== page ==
Before developing research tools, this research framework must articulate the assumptions and theories to be tested. They might include the following:
- Libraries today are committed to providing public programs as a core service and a means to identify and assist people in meeting critical needs;
- Programming will place libraries more at the center of their communities;
- Libraries are increasingly barometers of emerging community needs;
- Library programmers should learn and demonstrate a set of agreed-upon core competencies; and
- Libraries need specific tools and practices to listen and respond to community needs.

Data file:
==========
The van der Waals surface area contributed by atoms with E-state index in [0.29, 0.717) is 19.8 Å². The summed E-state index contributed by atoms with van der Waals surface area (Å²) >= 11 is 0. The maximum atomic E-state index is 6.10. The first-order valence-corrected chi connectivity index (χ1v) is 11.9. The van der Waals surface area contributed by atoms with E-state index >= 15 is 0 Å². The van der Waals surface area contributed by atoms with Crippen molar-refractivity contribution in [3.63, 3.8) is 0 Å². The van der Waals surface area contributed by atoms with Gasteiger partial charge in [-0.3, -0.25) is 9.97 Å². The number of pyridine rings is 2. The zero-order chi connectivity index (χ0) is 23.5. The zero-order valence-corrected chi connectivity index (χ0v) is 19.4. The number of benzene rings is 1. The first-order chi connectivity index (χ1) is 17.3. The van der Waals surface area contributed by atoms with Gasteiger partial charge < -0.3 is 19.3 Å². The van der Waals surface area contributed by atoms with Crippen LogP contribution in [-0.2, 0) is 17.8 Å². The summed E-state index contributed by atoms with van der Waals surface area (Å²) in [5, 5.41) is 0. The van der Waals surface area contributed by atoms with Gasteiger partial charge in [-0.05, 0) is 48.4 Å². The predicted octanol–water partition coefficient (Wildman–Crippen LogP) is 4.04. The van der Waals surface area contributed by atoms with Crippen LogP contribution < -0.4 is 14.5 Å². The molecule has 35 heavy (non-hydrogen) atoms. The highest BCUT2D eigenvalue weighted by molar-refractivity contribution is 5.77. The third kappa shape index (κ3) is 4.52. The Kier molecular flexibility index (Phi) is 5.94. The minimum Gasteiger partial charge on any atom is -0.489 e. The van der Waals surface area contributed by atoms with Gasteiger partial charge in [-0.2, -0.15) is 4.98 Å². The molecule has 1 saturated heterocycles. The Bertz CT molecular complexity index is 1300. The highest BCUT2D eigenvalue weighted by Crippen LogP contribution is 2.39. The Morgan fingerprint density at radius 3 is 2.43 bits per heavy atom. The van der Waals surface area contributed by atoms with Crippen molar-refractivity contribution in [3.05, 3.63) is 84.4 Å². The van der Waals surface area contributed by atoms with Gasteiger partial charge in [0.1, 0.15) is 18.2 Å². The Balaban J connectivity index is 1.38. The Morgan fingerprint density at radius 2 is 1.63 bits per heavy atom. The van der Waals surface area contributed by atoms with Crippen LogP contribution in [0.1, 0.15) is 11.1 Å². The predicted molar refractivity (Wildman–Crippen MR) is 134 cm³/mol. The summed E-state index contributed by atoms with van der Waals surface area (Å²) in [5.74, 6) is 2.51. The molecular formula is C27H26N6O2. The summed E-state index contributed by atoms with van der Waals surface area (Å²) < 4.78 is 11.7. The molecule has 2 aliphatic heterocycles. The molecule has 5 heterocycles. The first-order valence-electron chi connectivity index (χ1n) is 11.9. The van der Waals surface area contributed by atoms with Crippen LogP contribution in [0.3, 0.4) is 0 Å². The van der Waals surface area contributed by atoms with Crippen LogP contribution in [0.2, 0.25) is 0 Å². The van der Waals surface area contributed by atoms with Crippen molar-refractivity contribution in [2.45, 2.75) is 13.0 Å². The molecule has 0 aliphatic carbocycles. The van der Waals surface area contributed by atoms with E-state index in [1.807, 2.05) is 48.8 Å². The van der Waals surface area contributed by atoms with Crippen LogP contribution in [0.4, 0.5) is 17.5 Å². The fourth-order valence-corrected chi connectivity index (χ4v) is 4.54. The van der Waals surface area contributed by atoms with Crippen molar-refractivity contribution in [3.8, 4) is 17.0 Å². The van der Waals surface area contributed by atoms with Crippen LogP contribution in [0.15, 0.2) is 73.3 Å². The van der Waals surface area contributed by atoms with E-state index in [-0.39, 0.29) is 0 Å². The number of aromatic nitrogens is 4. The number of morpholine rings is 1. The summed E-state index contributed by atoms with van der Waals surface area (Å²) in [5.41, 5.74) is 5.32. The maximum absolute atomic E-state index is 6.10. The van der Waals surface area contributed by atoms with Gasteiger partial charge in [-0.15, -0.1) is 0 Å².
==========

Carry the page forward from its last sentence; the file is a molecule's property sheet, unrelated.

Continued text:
Each of these assumptions can be followed by the critical questions that must be answered in order to validate that these assumptions are correct. These questions will, in turn, contribute to evidence required at the heart of the research. For example, the statement, “Programming will place libraries more at the center of their communities,” suggests numerous questions:
- What are some of the current relationships between program content and community needs that are being effectively addressed?
- How are libraries “listening” to their communities?
- How are audiences segmented to address emerging issues?
- Who else is at the center of the community?
- How are library programs changing to meet emerging needs?
- What are the most effective research tools or instruments to gather this information?
Why do you, or why does your library, think programming is worthwhile?
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